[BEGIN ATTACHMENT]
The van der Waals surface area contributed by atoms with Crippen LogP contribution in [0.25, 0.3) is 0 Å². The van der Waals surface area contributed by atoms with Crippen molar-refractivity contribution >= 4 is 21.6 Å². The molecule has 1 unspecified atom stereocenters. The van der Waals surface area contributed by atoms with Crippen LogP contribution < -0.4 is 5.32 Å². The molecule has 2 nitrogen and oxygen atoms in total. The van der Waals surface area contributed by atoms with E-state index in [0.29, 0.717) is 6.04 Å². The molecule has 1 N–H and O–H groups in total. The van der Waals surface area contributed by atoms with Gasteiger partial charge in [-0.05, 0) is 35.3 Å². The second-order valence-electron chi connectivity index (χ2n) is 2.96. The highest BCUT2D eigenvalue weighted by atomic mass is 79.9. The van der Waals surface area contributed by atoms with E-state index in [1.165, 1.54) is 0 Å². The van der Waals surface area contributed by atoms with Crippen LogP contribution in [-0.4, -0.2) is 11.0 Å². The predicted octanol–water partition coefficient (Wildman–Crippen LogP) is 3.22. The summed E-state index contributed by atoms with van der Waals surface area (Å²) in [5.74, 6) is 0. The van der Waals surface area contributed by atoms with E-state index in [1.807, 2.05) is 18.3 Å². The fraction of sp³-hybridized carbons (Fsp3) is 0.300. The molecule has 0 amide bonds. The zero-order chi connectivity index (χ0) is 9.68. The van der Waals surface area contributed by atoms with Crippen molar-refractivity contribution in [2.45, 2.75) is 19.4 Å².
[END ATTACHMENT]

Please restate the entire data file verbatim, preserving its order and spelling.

The van der Waals surface area contributed by atoms with Crippen LogP contribution in [0.25, 0.3) is 0 Å². The van der Waals surface area contributed by atoms with Crippen molar-refractivity contribution >= 4 is 21.6 Å². The molecule has 1 unspecified atom stereocenters. The van der Waals surface area contributed by atoms with Crippen LogP contribution < -0.4 is 5.32 Å². The molecule has 2 nitrogen and oxygen atoms in total. The van der Waals surface area contributed by atoms with E-state index in [0.29, 0.717) is 6.04 Å². The molecule has 1 N–H and O–H groups in total. The van der Waals surface area contributed by atoms with Gasteiger partial charge in [-0.05, 0) is 35.3 Å². The second-order valence-electron chi connectivity index (χ2n) is 2.96. The highest BCUT2D eigenvalue weighted by atomic mass is 79.9. The van der Waals surface area contributed by atoms with E-state index in [1.165, 1.54) is 0 Å². The van der Waals surface area contributed by atoms with Crippen LogP contribution in [-0.4, -0.2) is 11.0 Å². The predicted octanol–water partition coefficient (Wildman–Crippen LogP) is 3.22. The summed E-state index contributed by atoms with van der Waals surface area (Å²) in [5.74, 6) is 0. The van der Waals surface area contributed by atoms with E-state index in [1.807, 2.05) is 18.3 Å². The fraction of sp³-hybridized carbons (Fsp3) is 0.300. The molecule has 0 amide bonds. The zero-order chi connectivity index (χ0) is 9.68. The van der Waals surface area contributed by atoms with Crippen molar-refractivity contribution in [2.45, 2.75) is 19.4 Å².